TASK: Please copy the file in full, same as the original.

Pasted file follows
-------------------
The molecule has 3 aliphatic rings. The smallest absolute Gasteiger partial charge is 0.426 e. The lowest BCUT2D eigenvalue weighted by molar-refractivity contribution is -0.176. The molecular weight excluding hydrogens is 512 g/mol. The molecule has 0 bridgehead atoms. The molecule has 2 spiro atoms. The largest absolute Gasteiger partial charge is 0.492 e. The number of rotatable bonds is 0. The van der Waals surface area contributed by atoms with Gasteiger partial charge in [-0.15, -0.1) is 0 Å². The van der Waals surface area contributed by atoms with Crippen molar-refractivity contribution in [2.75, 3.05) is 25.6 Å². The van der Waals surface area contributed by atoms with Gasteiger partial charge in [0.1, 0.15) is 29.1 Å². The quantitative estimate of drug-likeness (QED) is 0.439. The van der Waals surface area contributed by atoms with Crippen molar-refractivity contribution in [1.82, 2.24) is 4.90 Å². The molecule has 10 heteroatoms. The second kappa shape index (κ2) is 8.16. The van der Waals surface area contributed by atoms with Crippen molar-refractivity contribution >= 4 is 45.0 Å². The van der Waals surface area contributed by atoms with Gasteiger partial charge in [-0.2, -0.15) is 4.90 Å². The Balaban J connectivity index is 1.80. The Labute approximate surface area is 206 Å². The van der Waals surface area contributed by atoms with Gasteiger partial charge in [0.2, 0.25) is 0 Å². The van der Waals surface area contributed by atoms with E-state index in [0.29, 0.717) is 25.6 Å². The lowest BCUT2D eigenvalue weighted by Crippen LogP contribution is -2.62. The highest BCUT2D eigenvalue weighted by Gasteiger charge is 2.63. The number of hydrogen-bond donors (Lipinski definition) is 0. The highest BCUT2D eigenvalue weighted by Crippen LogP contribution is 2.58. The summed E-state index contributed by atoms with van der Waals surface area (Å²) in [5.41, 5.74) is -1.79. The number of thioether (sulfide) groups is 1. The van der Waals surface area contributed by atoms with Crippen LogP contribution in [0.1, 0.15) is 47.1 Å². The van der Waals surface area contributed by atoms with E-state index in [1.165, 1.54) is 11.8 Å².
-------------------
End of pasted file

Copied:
The molecule has 3 aliphatic rings. The smallest absolute Gasteiger partial charge is 0.426 e. The lowest BCUT2D eigenvalue weighted by molar-refractivity contribution is -0.176. The molecular weight excluding hydrogens is 512 g/mol. The molecule has 0 bridgehead atoms. The molecule has 2 spiro atoms. The largest absolute Gasteiger partial charge is 0.492 e. The number of rotatable bonds is 0. The van der Waals surface area contributed by atoms with Gasteiger partial charge in [-0.15, -0.1) is 0 Å². The van der Waals surface area contributed by atoms with Crippen molar-refractivity contribution in [2.75, 3.05) is 25.6 Å². The van der Waals surface area contributed by atoms with Gasteiger partial charge in [0.1, 0.15) is 29.1 Å². The quantitative estimate of drug-likeness (QED) is 0.439. The van der Waals surface area contributed by atoms with Crippen molar-refractivity contribution in [1.82, 2.24) is 4.90 Å². The molecule has 10 heteroatoms. The second kappa shape index (κ2) is 8.16. The van der Waals surface area contributed by atoms with Crippen molar-refractivity contribution >= 4 is 45.0 Å². The van der Waals surface area contributed by atoms with Gasteiger partial charge in [-0.2, -0.15) is 4.90 Å². The Balaban J connectivity index is 1.80. The Labute approximate surface area is 206 Å². The van der Waals surface area contributed by atoms with Gasteiger partial charge in [0.2, 0.25) is 0 Å². The van der Waals surface area contributed by atoms with E-state index in [0.29, 0.717) is 25.6 Å². The lowest BCUT2D eigenvalue weighted by Crippen LogP contribution is -2.62. The highest BCUT2D eigenvalue weighted by Gasteiger charge is 2.63. The number of hydrogen-bond donors (Lipinski definition) is 0. The highest BCUT2D eigenvalue weighted by Crippen LogP contribution is 2.58. The summed E-state index contributed by atoms with van der Waals surface area (Å²) in [5.41, 5.74) is -1.79. The number of thioether (sulfide) groups is 1. The van der Waals surface area contributed by atoms with Crippen LogP contribution in [0.1, 0.15) is 47.1 Å². The van der Waals surface area contributed by atoms with E-state index in [1.165, 1.54) is 11.8 Å².